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* Automakers, SoftBank rise after sharp declines on Monday
* Retail faces double whammy of tax hike and weak China demand
By Ayai Tomisawa
TOKYO, Oct 16 (Reuters) - Japan's Nikkei rebounded on Tuesday supported by short covering in index heavyweights, but retailers fell on worries about domestic personal consumption and slowing demand from China.
The Nikkei share average ended 1.3 percent higher at 22,549.24, after tumbling 1.8 percent on Monday to close at its lowest level since Aug. 21.
Traders said that Tuesday's gains were mainly due to a technical rebound, as the Nikkei was trading 5 percent below its 25-moving average, a sign of an oversold market.
"The selling was overdone. Now the Nikkei's valuation is very cheap trading around 12 times its projected earnings," said Takuya Takahashi, a strategist at Daiwa Securities.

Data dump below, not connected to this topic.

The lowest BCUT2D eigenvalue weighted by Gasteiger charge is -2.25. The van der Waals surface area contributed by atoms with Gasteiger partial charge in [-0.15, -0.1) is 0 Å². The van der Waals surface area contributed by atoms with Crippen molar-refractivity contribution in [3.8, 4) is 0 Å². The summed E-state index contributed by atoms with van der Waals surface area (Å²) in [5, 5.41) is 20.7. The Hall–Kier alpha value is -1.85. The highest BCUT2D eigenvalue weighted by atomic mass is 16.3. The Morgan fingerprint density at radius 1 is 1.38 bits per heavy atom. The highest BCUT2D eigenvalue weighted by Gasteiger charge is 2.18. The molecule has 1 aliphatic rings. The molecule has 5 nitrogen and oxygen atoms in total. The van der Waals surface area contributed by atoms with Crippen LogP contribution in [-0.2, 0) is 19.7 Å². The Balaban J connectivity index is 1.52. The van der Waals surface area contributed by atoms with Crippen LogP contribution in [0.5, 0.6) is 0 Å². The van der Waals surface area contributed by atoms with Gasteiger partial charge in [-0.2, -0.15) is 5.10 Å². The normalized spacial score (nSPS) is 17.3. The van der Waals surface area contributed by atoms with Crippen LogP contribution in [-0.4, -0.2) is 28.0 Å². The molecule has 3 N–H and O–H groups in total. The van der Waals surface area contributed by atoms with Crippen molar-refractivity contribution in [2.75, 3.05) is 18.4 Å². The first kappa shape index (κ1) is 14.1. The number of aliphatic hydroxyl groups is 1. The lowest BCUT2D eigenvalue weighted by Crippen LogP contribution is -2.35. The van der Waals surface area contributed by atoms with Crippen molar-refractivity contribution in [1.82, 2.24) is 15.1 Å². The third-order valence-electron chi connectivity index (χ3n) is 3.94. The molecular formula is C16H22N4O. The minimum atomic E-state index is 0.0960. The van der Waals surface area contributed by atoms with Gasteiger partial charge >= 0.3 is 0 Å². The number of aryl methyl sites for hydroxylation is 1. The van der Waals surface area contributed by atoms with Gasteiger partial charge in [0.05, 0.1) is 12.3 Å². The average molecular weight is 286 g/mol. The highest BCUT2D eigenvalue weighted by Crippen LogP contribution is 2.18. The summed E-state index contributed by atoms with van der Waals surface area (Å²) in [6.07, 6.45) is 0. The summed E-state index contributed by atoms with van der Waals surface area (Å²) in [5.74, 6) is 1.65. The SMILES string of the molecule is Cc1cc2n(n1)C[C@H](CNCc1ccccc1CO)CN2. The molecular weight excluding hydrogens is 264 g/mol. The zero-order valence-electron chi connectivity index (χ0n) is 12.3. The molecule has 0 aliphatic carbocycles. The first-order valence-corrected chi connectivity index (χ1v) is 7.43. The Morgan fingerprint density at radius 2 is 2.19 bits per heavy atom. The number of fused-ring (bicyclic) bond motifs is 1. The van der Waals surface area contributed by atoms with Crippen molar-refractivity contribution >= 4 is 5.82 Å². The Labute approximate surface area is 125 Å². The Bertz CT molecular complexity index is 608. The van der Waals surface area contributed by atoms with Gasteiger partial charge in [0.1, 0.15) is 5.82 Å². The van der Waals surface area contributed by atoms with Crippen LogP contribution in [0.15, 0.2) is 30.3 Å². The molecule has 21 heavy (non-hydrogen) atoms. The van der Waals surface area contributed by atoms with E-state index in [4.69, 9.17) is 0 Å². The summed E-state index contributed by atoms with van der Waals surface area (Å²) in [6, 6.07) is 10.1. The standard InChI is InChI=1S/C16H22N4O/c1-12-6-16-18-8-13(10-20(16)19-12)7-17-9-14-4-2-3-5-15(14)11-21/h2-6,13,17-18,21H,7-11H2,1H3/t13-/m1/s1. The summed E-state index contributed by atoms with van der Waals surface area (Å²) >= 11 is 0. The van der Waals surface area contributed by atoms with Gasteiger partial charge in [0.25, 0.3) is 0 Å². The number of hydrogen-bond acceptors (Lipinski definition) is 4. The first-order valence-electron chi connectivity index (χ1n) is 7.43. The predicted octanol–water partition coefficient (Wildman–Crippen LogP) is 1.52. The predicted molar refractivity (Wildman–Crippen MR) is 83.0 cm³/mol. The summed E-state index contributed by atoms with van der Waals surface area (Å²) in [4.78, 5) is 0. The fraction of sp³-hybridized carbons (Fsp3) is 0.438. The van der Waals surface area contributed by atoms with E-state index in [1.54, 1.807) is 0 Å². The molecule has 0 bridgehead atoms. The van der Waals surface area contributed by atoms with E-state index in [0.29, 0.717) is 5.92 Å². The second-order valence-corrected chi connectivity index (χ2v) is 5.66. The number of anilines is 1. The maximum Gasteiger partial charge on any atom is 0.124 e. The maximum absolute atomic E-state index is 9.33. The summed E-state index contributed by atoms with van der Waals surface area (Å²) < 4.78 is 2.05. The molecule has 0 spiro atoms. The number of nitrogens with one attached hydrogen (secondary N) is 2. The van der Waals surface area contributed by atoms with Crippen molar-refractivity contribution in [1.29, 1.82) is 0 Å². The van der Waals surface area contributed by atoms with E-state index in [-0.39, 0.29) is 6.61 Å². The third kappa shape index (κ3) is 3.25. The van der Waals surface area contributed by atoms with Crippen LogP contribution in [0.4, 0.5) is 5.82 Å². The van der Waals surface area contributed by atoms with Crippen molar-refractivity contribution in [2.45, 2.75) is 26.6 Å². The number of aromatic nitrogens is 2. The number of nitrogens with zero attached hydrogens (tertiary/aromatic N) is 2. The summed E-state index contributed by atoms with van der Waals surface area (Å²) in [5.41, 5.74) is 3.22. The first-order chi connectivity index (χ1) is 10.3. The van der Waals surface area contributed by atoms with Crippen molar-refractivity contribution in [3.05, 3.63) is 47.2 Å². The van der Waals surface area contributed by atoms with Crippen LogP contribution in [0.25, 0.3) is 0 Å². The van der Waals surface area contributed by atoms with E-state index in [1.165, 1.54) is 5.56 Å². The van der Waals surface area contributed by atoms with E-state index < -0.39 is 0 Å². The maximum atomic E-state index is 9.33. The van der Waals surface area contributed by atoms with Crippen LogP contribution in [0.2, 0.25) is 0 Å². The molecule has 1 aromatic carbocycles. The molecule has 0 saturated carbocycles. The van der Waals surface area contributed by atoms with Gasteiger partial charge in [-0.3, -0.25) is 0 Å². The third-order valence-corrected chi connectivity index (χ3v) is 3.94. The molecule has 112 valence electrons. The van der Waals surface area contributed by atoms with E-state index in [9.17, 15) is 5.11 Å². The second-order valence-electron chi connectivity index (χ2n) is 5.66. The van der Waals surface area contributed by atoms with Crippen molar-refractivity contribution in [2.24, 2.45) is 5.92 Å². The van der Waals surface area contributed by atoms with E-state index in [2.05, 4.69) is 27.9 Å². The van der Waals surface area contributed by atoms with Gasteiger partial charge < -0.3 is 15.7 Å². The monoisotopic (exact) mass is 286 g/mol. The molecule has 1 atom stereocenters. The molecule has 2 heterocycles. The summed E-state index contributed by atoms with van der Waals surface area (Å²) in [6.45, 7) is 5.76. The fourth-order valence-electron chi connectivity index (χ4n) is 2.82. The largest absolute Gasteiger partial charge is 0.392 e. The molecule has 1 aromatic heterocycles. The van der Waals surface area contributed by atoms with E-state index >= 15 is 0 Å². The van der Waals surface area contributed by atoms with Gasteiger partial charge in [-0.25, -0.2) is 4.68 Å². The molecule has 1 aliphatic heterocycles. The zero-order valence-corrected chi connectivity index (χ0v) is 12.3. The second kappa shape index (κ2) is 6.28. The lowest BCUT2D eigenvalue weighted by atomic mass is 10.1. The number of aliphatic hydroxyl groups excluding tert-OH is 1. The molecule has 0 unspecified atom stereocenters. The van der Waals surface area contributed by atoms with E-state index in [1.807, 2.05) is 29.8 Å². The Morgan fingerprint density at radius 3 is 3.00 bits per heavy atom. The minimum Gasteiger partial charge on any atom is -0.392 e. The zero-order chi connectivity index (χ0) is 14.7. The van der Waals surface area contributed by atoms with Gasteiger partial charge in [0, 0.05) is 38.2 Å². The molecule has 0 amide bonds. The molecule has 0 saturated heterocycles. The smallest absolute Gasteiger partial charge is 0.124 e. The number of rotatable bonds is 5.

Index-heavyweights such as SoftBank Corp and Fast Retailing rebounded, soaring 3.6 percent and 4 percent, respectively, after they were heavily sold on Monday.
Automakers also regained ground, with Toyota Motor rising 1.1 percent and Honda Motor 1.9 percent.
The overall Japanese market was dented on Monday after the U.S. Treasury Secretary Steven Mnuchin called for a clause in U.S. foreign trade pacts to deter currency manipulation.
On Monday, Prime Minister Shinzo Abe pledged to go ahead with increasing the national sales tax to 10 percent from 8 percent next October.
The retail sector, which has faced the double whammy of worries about slowing consumption in Japan and weak China demand, dropped for a fourth day.
Department stores underperformed, with Takashimaya Co falling 0.9 percent and Isetan Mitsukoshi 1.0 percent.
Cosmetics makers Shiseido Co shed 2.4 percent and Kose Corp tumbled 3.1 percent, while babybottle maker Pigeon Corp lost 8.2 percent. Some of these companies have large exposure to China.
The broader Topix rose 0.7 percent to 1,687.91. (Editing by Simon Cameron-Moore)